that in order to avoid
adding to that confusion,
we will spend a fair bit of time
on background material
before we tackle
the first three verses of the book,
known as “The Prologue.”
Even John Calvin,
the father of the modern science
of biblical studies,
is often quoted as saying
did not write a commentary on Revelation
because he did not think
he understood Revelation well enough
to comment in detail.
Whether Calvin actually said this or not,
it is a shame that more commentators
did not take this advice!
That being said,
this is one book of the Bible
where recent studies in first century literature
can give us a great deal of help
in understanding the nature of this book
and the meaning of the symbols found throughout.
We really do know a great deal more
about Apocalyptic Literature now
than we did even thirty years ago.
This explains why it is
that so many outstanding commentaries
and studies on Revelation
have been published of late.
Whereas twenty years ago,
Reformed pastors had but one
trustworthy commentary on Revelation
there are now at least five major commentaries
or studies ranging from basic guides
for the first time reader,
to exhaustive studies
numbering a thousand pages or more.
It is my prayer that whatever uncertainty
and apprehension you may have
about studying this book
will give way to a confident sense of understanding.
Revelation is a Book
about Jesus Christ’s Victory over Satan
and all his ( Satan’s ) allies,
as John describes
The Redemptive Drama on Earth
from a Heavenly Perspective.
1 According to the best internal and external evidence,
The Book of Revelation
was written by John, the Apostle
and the author of our Gospel and three Epistles,
during his captivity on the Island of Patmos
some time in the mid-nineties of the first century.
1 Bauckham, The Theology of the Book of Revelation, 7.
2 Revelation is the last book to be written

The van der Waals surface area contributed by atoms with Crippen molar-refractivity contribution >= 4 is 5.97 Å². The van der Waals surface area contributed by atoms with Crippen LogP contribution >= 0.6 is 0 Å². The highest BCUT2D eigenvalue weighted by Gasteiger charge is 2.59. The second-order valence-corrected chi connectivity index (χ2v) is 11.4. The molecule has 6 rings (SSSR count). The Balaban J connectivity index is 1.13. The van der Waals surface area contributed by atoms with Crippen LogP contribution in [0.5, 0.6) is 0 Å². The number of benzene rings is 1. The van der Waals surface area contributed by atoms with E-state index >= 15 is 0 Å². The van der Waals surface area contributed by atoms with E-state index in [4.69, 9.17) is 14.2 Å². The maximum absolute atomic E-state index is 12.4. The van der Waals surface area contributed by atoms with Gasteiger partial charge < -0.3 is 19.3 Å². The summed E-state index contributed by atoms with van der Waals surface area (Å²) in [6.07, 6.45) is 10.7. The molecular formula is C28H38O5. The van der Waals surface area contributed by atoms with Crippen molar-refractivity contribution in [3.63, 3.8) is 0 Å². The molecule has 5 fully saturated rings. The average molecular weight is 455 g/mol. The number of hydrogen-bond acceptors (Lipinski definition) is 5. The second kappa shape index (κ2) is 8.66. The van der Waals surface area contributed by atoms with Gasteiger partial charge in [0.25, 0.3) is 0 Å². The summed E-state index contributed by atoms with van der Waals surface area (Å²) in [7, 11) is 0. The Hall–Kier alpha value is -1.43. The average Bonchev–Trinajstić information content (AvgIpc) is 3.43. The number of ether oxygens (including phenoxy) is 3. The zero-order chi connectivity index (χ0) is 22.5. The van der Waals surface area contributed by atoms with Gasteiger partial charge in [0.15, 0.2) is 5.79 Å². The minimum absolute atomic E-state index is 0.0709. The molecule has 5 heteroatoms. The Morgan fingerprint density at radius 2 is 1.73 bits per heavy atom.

included in the canon of the New Testament.
2 A comprehensive discussion of this
can be found in; Beale, The Book of Revelation, 4-36.
In many ways,
Revelation is the most practical book
of the entire New Testament
since it is specifically written to Christians
who live in the post-apostolic age.
This means that the symbols and visions we find here
are meant for us.
Therefore, we must make every effort to interpret them correctly
and apply them to our present context.
When we worked our way through the Book of Exodus
(in a previous series)
and studied Israel’s journey through the wilderness,
it was easy to think,
“well, this is interesting,
but how does it impact my life?”
But when John
uses symbols throughout the Book of Revelation
drawn directly from the Exodus account,
he now applies them directly to Christ’s church.
As members of that church,
we are the people Wandering through the Wilderness,
Sustained by The Living Bread from Heaven,
Fully Dependent upon the Living Water
to Quench our thirst,
while always living under the constant threat of attack
from God’s enemies.
Nevertheless, we have the certain knowledge that
God Will Fulfill
All of His Covenant Promises
Made to His People.
Nothing that Satan can do will ever stay God’s Mighty Hand.
As we will soon see,